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NRA's School Guard Proposal Gets Mixed Reviews from Gun Groups: 'Prohibitively Expensive'; 'Teachers Are Not Soldiers'; ‘What’s My Kid’s Life Worth?’


"We all know that local school districts are historically strapped for cash…But balanced against that a lot of parents are going to say 'what's my kid's life worth?'"

In a photo made Thursday, Feb. 21, 2013, police officer Jeff Strack walks the hallway as children watch him at Jordan Elementary School in Jordan, Minn. In what is believed to be the first of its kind nationwide, the small city south of Minneapolis is taking school security to a new level by setting up satellite offices inside the public school buildings. Credit: AP

By Mary Noble

Senior Editor at Politix

Gun rights groups say new NRA-backed recommendations to have a trained armed guard in every school may be prohibitively expensive and unworkable.

The NRA-sponsored "School Shield" report calls for all schools to have either a School Resource Officer (a member of law enforcement), or an armed member of school personnel who's received 60-80 hours of training.

"The armed guard approach would be prohibitively expensive," says Erich Pratt, director of communications at Gun Owners of America. "At any one time there are 135,000 police on duty in the country, and there are about that many schools. That shows you how huge of a deal it would be."

The cost could be upwards of $5 billion dollars, according to Bruce Hunter of the School Superintendents Association, who estimates that each officer costs $50-80,000 per year. Others put the total figure at around $6.6 billion.

Other gun rights groups share GOA's worry about cost of officers in schools. It's "a major consideration," says David Workman of the Citizens Committee for the Right to Keep and Bear Arms. "We all know that local school districts are historically strapped for cash…But balanced against that a lot of parents are going to say 'what's my kid's life worth?'"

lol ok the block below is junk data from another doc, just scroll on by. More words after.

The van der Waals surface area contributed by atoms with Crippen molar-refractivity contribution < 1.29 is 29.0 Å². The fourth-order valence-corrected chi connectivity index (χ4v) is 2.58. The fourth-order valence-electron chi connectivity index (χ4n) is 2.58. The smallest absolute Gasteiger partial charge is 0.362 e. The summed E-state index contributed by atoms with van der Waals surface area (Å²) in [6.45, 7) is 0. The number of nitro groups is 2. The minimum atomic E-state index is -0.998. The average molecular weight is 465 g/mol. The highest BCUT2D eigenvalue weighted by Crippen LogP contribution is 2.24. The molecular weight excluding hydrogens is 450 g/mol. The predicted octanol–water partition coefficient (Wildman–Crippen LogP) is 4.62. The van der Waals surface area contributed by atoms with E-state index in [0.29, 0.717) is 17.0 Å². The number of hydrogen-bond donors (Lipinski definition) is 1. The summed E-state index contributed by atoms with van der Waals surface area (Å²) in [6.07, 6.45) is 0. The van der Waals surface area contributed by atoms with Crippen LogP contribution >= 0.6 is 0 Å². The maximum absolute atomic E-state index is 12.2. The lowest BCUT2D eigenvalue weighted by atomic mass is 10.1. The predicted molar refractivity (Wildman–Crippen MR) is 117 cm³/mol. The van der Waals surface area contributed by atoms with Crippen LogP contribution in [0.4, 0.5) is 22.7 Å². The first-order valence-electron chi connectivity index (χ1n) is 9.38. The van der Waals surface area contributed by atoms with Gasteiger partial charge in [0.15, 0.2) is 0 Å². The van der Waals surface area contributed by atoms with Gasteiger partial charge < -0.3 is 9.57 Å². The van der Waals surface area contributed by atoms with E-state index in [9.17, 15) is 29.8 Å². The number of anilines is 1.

GOA backs allowing teachers to carry guns, rather than training special personnel. "Teachers and principles who are authorized by state to concealed carry should be authorized to concealed carry in school.…As far as the armed guard approach, it's not possible to have enough of them to cover any school."

Pratt suggests armed teachers would be better at defending kids, as well as being cheaper. "At Columbine they had an armed guard…he may have been on a lunch break."

Workman is also open to teachers carrying concealed: "I recall what happened in Pearl, Mississippi…an assistant principal…ran to his car, grabbed a pistol, and stopped a teenage shooter."

A spokesman for a gun control group says he can explain why the NRA and GOA differ. "The NRA is in the pocket of the gun makers and their proposal is designed to sell more guns," said Ladd Everitt of the Coalition to Stop Gun Violence, while the GOA is "more based on radical anti-government ideology and arming every citizen to the teeth."

Everitt points out that in the Columbine incident, armed guards "did absolutely nothing to deter the shooters." He believes the answer is to allow fewer illegal guns on the streets.

The NRA proposal is more palatable to Everitt than allowing teachers to carry concealed. "You'd go with someone who is a trained security officer. Our teachers are not soldiers."

Regardless of cost, schools are increasingly demanding the SROs, said Mo Canady, executive director of the National Association of School Resource Officers. "Our training calendar had more than doubled,” says Canady. "It's clear from the calls we're getting that more agencies are adding police in schools."


Front Page photo credit: AP
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